Classical Album of the Week: Recognizing Chamber Music of Clara Schumann and Fanny Mendelssohn
March 1, 2021. We're kicking off our celebration of Women's History Month with sparkling music by Schumann and Mendelssohn presented by The Nash Ensemble of London. But it’s not Robert and Felix who have written the three pieces we’re spotlighting, but Clara and Fanny.
Clara was Robert’s wife and Fanny was Felix’s big sister. Eclipsed by the men bearing those names, both women were extremely talented composers and performers, respected even during those misogynistic times.
The Nash Ensemble brings us the final work by Fanny Mendelssohn, which she wrote for her little sister Rebecka as a birthday present in 1847. Fanny was the oldest of the four Mendelssohn children and one of the customs of the family was writing a piece of music in celebration of a birthday or other milestone.
Fanny never lived to hear her piano trio in D minor performed publicly. She died a month later of a stroke. The Nash Ensemble brings a lovely pathos to Fanny’s last major composition. Over the course of her musical career, Fanny wrote over 450 pieces, mostly for piano and voice.
The Nash Ensemble is the Gramophone award-winning resident chamber orchestra at London’s Wigmore Hall. In this album, besides Fanny Mendelssohn’s trio, they perform her String Quartet in E-Flat Major, as well as Clara Schumann’s Piano Trio in G minor Op 17.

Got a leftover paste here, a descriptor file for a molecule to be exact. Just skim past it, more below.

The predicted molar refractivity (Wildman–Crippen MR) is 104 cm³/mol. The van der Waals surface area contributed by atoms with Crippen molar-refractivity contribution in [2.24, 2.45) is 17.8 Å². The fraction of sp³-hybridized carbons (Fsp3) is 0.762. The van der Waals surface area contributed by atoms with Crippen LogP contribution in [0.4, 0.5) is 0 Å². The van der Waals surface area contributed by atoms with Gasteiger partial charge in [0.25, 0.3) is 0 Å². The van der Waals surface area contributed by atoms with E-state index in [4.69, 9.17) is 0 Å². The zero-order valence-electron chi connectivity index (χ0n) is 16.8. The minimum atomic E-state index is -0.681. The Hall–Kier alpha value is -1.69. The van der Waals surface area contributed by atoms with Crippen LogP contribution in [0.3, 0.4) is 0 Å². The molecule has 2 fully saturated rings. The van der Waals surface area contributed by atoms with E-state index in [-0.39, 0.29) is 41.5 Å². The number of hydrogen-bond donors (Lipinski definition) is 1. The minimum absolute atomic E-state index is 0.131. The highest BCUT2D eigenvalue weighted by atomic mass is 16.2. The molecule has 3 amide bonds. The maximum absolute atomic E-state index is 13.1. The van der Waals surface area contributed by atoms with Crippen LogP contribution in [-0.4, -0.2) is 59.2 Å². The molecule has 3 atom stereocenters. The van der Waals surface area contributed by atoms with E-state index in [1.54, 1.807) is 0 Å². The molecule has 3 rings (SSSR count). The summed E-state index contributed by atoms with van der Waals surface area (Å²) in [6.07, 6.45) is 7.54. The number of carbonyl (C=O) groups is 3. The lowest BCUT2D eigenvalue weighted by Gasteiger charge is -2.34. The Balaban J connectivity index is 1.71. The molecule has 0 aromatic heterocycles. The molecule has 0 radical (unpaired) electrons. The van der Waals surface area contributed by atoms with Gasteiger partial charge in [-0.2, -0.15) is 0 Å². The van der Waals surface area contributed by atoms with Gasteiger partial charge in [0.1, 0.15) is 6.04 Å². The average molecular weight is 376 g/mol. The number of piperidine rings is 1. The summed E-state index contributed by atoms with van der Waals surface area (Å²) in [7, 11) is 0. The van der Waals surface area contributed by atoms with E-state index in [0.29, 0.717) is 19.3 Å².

Clara Schumann, as Clara Wieck, was a woman ahead of her time. She had a brilliant career as a concert pianist, and was the first performer to play from memory, something unheard of at the time. It’s because of her that all soloists play without the aid of a score. Although she composed music throughout her life, her works didn’t gain the prominence they have now achieved until after her death.
The piece on this album is the only piano trio she composed. She wrote it during the time that Robert was very ill, and listening to it, her heartfelt concern for her husband can be deeply felt. It was this trio that brought Robert to write his own piano trio, and her influence can clearly be heard in his.
Listen to the Nash Ensemble perform excerpts from all three works:
Learn more about the young Clara Wieck and her musical career after marrying Robert Schumann :
Learn more about Fanny Mendelssohn and her struggle to remain true to her calling as a composer:
The Nash Ensemble was founded in 1964 by two students at the Royal Academy of Music in London. They named their chamber ensemble after the Nash Terraces that surrounded the Academy. Celebrate Women’s History Month with their lively and nuanced interpretations of the three works by Clara Schumann and Fanny Mendelssohn in our Classical Album of the Week.
Women’s History Month on WRTI is supported by Temple University, which celebrates the legacy of Agnes Berry Montier, class of 1912, and the first Black woman to earn a medical degree from Temple.